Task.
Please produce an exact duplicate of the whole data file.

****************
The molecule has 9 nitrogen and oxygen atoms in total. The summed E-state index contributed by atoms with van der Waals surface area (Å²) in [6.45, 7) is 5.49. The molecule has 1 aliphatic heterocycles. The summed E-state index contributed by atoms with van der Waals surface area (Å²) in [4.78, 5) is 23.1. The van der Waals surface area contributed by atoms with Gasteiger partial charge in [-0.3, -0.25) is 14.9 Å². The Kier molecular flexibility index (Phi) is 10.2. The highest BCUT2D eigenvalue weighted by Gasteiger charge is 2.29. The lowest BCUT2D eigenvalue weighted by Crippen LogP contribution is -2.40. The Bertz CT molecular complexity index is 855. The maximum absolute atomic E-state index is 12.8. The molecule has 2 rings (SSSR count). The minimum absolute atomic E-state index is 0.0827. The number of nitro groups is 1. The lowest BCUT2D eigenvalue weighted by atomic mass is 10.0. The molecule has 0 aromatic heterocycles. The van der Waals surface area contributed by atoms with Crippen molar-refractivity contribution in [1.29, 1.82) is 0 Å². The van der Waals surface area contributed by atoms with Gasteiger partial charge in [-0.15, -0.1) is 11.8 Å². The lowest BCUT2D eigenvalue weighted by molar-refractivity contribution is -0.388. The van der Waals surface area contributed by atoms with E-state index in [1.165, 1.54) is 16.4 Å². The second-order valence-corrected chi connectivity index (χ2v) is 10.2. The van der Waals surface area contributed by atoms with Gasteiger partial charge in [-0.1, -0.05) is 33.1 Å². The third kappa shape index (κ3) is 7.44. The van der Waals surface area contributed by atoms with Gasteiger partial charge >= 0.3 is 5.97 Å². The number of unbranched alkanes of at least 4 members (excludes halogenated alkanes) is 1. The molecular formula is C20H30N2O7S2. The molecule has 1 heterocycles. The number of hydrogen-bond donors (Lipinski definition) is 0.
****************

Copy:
The molecule has 9 nitrogen and oxygen atoms in total. The summed E-state index contributed by atoms with van der Waals surface area (Å²) in [6.45, 7) is 5.49. The molecule has 1 aliphatic heterocycles. The summed E-state index contributed by atoms with van der Waals surface area (Å²) in [4.78, 5) is 23.1. The van der Waals surface area contributed by atoms with Gasteiger partial charge in [-0.3, -0.25) is 14.9 Å². The Kier molecular flexibility index (Phi) is 10.2. The highest BCUT2D eigenvalue weighted by Gasteiger charge is 2.29. The lowest BCUT2D eigenvalue weighted by Crippen LogP contribution is -2.40. The Bertz CT molecular complexity index is 855. The maximum absolute atomic E-state index is 12.8. The molecule has 2 rings (SSSR count). The minimum absolute atomic E-state index is 0.0827. The number of nitro groups is 1. The lowest BCUT2D eigenvalue weighted by atomic mass is 10.0. The molecule has 0 aromatic heterocycles. The van der Waals surface area contributed by atoms with Crippen molar-refractivity contribution in [1.29, 1.82) is 0 Å². The van der Waals surface area contributed by atoms with Gasteiger partial charge in [-0.15, -0.1) is 11.8 Å². The lowest BCUT2D eigenvalue weighted by molar-refractivity contribution is -0.388. The van der Waals surface area contributed by atoms with E-state index in [1.165, 1.54) is 16.4 Å². The second-order valence-corrected chi connectivity index (χ2v) is 10.2. The van der Waals surface area contributed by atoms with Gasteiger partial charge in [-0.1, -0.05) is 33.1 Å². The third kappa shape index (κ3) is 7.44. The van der Waals surface area contributed by atoms with Gasteiger partial charge >= 0.3 is 5.97 Å². The number of unbranched alkanes of at least 4 members (excludes halogenated alkanes) is 1. The molecular formula is C20H30N2O7S2. The molecule has 1 heterocycles. The number of hydrogen-bond donors (Lipinski definition) is 0.